The complexity of hospital-based care is one of the reasons global public health starts with the low hanging fruit. Low cost, high return; public health practitioners have always been pushing for hand washing, toilets, bed nets as low-hanging fruits in global public healthcare. Hand wash is strongly recommended by WHO and national policy makers across the globe as a strategy to fight the pandemic.
As for the believers, washing hands is a practice highly recommended by in Islam. One is supposed to wash one’s hands immediately after one wakes up in the morning and as part of wudu (ablution) s/he has to perform before every act of prayer. Indeed, cleanliness and purification are not an option in Islam. Caring for one’s hygiene is not just encouraged but rendered into rituals that constitute part of the faith itself.
Sadaqah: The Invisible Helping Hand
Treat your sick ones with sadaqah (Saheeh al-Jaami 3358). This is a well-known hadith from the Prophet (peace be upon him). Islam strongly encourages sadaqah or benevolent acts of giving and helping during such adversities. The link between sadaqah and recovery from sickness may be more direct and materially observable when sadaqah is utilized to fund healthcare for the sick. From the standpoint of the sick, sadaqah constitutes the invisible helping hand. The import of this hadith is so clear in contemporary times when enormous resources – both financial and human – are needed to implement humanitarian interventions. We need donations to fund the procurement of protective gears, medical equipment, sanitizers, medicines etc.. We need temporary and permanent waqf or sadaqah jariya to create facilities where the sick may be treated. We need volunteers as health and sanitation workers to execute the intervention strategies. And all this must be done in a spirit of solidarity and brotherhood. As the Prophet said: “The parable of the believers in their affection, mercy, and compassion for each other is that of a body. When any limb aches, the whole body reacts with sleeplessness and fever.” (Bukhari 5665, Muslim 2586)
Nurturing the Spirit of Inquiry: Seeking a Cure
A well-known hadith asserts that God did not create a disease for which he did not also create a cure. Islam nurtures the spirit of science and inquiry and exhorts believers to seek solutions to their medical adversities through efforts. Muslims are encouraged to explore and use both traditional and modern forms of medicine and to have faith that any cure is a gift from God.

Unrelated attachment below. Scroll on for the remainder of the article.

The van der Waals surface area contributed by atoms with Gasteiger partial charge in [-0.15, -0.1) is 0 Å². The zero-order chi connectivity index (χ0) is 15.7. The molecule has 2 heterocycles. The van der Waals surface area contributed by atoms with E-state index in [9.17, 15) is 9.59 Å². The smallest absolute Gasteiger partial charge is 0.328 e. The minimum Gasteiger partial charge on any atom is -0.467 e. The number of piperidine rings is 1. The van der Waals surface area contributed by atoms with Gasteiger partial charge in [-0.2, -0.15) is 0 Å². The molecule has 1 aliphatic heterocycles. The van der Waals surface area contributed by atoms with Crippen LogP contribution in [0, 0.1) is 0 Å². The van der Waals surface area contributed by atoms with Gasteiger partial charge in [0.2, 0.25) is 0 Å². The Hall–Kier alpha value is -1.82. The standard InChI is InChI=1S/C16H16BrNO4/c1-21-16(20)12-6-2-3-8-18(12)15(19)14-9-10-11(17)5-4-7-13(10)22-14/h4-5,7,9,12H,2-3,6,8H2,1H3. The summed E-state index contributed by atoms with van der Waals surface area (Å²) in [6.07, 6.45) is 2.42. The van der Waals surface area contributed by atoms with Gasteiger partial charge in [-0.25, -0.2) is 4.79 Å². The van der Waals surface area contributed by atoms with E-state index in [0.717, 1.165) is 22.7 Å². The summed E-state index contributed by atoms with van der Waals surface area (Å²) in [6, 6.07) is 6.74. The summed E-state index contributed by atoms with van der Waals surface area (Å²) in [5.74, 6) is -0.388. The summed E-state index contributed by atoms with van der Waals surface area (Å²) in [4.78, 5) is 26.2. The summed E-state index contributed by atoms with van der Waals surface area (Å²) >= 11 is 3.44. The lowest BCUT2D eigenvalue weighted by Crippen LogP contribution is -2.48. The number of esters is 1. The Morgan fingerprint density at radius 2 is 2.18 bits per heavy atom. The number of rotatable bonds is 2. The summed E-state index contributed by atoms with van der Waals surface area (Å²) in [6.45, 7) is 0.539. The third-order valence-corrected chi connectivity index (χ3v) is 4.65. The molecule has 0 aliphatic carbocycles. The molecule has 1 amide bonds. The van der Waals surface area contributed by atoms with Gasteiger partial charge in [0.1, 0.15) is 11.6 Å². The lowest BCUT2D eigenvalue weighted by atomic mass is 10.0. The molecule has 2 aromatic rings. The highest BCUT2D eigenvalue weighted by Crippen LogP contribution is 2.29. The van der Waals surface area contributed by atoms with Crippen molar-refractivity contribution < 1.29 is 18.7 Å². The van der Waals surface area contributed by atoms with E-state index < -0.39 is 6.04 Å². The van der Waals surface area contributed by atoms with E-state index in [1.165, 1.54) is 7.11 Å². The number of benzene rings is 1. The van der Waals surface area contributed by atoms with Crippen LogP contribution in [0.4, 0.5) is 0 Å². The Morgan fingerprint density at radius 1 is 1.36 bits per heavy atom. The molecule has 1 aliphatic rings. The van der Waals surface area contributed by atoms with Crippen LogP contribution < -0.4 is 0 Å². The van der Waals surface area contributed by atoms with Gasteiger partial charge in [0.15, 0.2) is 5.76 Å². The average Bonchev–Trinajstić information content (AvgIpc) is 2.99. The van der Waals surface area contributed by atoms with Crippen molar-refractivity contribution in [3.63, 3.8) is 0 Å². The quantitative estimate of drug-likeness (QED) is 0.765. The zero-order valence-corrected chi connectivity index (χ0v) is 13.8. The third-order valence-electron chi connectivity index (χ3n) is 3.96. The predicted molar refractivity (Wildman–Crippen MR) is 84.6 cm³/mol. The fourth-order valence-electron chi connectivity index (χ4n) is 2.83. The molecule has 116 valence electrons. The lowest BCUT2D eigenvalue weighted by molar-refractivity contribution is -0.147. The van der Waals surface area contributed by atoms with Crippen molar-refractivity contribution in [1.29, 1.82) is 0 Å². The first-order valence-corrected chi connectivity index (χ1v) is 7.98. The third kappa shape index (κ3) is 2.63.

There are some traditional remedies mentioned in the Quran and the hadith as containing high curative properties. Two specific remedies are: black cumin seeds and honey. Honey has a mention in the Quran in the following words:
“Then eat from all the fruits and follow the ways of your Lord laid down (for you). There emerges from their bellies a drink, varying in colors, in which there is healing for people. Indeed in that is a sign for a people who give thought.” (16:69)
The Prophet once said: Whoever takes honey three mornings each month, will not suffer any serious disease. (Sunan Ibn Majah 4-31-3450)
There are several hadith citing the Prophet’s recommendation of using of black cumin seeds for it contains a cure for every disease except death. Aisha reported the Prophet (peace be upon him) saying, ‘This black cumin is healing for all diseases except As-Sam.’ Aisha said, ‘What is As-Sam?’ He said, ‘Death’. (Bukhari 5687)
However, scholars opine that just taking appropriate means and measures does not necessarily lead to the expected results. It is essential for all conditions to be met and all impediments to be absent, and all of that happens by the will and decree of Allah. One should always consult with a medical professional before attempting any treatment. Let us end this blog on an optimistic note that we will soon be able to develop an effective answer to Covind:19, one of the greatest and gravest challenges of our times with the help of Quranic and prophetic guidance, by the will and decree of Allah.
 In subsequent analysis, such moves were found to have led to disastrous consequences in the form of exponential growth in the numbers of affected.
 Ibn Qudamah in Al-Mughni 1/366
 Ṣaḥiḥ Al-Bukhari: 901
 Al-Majmu’ 4/99